BLOOMINGTON — Democratic Sen. Dick Durbin didn't mince words asking Americans to vote against Republican presidential nominee Donald Trump.
"That is a new low in American politics," Durbin said of Trump's Sunday remark that his Democratic opponent, former Secretary of State Hillary Clinton, would be jailed if Trump were president. "This is a sad moment for our country, and a sadder moment for the Republican party."
He compared Trump to Belarusian President Alexander Lukashenko, who has prosecuted political rivals and perpetrated sham elections. Durbin criticized Trump for encouraging Americans to distrust this presidential election, recalling times Durbin's candidate lost but he still said, "That's my president."
"In this election, I sense something very different," he said. "I worry about what it's going to mean."
Durbin, who is not on the Nov. 8 ballot, spoke Tuesday at Illinois Wesleyan University about getting out the vote during what he called one of the most important presidential elections of his lifetime.
"We want to encourage everyone to vote early ... I voted yesterday," he told a crowd of about 40, including IWU President Eric Jensen and McLean County Board members Erik Rankin and Carlo Robustelli. "You don't have to worry about election day... 'I have to take off work, the babysitter, I don't feel well.'"
Durbin criticized voter ID laws, which he referred to as "a political answer by a party that is taking positions that are alienating more and more voters," including blacks, Hispanics and Asian Americans.
He said "we have to have a new justice on the Supreme Court" to address that issue and criticized Senate Republicans for refusing to consider President Barack Obama's nominee, Judge Merrick Garland.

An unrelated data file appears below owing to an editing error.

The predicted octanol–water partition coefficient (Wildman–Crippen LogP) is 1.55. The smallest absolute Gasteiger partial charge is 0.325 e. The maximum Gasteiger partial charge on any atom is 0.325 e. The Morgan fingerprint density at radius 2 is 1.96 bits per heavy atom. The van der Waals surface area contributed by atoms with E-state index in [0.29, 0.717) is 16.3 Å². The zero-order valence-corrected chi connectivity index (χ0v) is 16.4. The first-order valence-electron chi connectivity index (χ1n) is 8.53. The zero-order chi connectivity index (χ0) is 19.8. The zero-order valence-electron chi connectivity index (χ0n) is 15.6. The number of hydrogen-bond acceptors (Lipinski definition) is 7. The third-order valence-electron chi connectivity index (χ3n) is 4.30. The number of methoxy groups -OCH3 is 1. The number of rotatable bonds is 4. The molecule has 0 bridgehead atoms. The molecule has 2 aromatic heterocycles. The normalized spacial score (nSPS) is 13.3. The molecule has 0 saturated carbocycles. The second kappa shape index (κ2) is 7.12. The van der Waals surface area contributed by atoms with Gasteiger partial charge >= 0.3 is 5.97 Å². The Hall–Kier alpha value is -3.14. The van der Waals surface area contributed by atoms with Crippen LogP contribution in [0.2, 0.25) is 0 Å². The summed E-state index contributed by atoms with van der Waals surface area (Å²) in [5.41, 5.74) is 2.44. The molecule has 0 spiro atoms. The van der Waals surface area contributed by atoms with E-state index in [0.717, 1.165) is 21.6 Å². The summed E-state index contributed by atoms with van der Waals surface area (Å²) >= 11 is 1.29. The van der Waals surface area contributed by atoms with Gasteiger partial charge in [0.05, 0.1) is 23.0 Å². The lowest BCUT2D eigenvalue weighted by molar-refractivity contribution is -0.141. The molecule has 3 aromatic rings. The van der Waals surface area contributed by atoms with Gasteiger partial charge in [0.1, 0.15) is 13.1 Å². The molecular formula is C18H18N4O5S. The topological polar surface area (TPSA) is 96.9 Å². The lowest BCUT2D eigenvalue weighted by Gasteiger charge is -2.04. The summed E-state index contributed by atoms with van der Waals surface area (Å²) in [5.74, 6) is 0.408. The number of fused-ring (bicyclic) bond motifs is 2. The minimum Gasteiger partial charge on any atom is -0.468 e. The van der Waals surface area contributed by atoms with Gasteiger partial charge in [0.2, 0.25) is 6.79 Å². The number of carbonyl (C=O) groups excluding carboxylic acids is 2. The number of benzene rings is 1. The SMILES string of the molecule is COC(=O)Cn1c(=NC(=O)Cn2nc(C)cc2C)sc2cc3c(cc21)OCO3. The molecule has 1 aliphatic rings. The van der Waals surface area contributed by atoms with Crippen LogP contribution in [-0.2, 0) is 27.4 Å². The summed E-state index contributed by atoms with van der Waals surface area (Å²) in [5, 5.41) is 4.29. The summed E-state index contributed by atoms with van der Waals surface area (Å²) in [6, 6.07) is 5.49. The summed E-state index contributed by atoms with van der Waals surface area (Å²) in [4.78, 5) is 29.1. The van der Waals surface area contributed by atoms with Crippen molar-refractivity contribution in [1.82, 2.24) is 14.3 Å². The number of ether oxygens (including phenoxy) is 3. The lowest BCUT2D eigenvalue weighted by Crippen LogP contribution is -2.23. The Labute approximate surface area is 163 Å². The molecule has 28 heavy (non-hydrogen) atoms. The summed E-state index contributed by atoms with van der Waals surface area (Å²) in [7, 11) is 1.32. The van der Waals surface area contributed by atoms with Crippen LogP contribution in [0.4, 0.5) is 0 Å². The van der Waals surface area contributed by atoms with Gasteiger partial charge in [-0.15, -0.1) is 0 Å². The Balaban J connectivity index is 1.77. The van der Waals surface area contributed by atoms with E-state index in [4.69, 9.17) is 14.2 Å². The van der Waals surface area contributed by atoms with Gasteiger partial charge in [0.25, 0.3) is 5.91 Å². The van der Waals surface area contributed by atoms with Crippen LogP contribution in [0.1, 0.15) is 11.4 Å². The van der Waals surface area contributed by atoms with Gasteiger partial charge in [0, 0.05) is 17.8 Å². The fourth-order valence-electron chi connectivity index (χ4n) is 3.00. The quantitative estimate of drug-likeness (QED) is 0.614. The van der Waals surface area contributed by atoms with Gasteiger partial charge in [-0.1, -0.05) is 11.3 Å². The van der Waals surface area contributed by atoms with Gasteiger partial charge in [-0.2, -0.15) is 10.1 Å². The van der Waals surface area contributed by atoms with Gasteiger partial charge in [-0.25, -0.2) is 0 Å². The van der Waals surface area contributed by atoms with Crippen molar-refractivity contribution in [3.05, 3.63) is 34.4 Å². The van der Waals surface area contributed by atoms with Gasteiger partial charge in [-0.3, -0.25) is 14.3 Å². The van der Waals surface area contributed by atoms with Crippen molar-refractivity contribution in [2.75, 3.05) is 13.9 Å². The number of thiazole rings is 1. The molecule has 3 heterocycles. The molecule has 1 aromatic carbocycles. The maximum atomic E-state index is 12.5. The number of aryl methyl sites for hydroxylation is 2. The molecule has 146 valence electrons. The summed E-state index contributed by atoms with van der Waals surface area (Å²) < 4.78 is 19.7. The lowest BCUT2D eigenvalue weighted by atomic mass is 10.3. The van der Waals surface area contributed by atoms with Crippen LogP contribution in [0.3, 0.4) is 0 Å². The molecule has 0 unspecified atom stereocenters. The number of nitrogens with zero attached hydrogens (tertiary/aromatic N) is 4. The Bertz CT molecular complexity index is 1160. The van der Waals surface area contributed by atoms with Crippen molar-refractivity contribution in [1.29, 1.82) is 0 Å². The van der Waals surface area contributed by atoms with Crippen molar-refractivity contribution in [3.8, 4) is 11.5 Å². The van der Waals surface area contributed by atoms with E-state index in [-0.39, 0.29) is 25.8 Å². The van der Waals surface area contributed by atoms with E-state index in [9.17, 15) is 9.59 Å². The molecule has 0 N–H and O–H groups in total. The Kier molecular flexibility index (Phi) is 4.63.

When asked if Republicans might push through Garland, a moderate, before January if Clinton wins the presidency, Durbin said he would be surprised. Pundits have speculated Clinton will nominate a more liberal candidate.
"I do not know if Hillary Clinton will re-nominate him," he said of Garland. "I recommend it."
Durbin also spoke about two issues affecting higher education: the effect of Illinois' budget crisis on universities and the cost of college.
He said falling enrollment numbers at colleges like Eastern Illinois University in Charleston and Western Illinois University in Macomb represent "a mini-recession in each of those downstate cities brought on by the budget impasse."
Durbin said he hopes to help pass a measure sponsored by Democratic Sen. Elizabeth Warren of Massachusetts allowing student loan debt holders to refinance, and to encourage students to avoid for-profit colleges including Kaplan University and University of Phoenix.
"This is a scam, and thank goodness some of these schools are closing," he said. "Find a good school like Wesleyan. You know what that degree is worth."
Durbin also stopped Tuesday in Gibson City to discuss agricultural issues.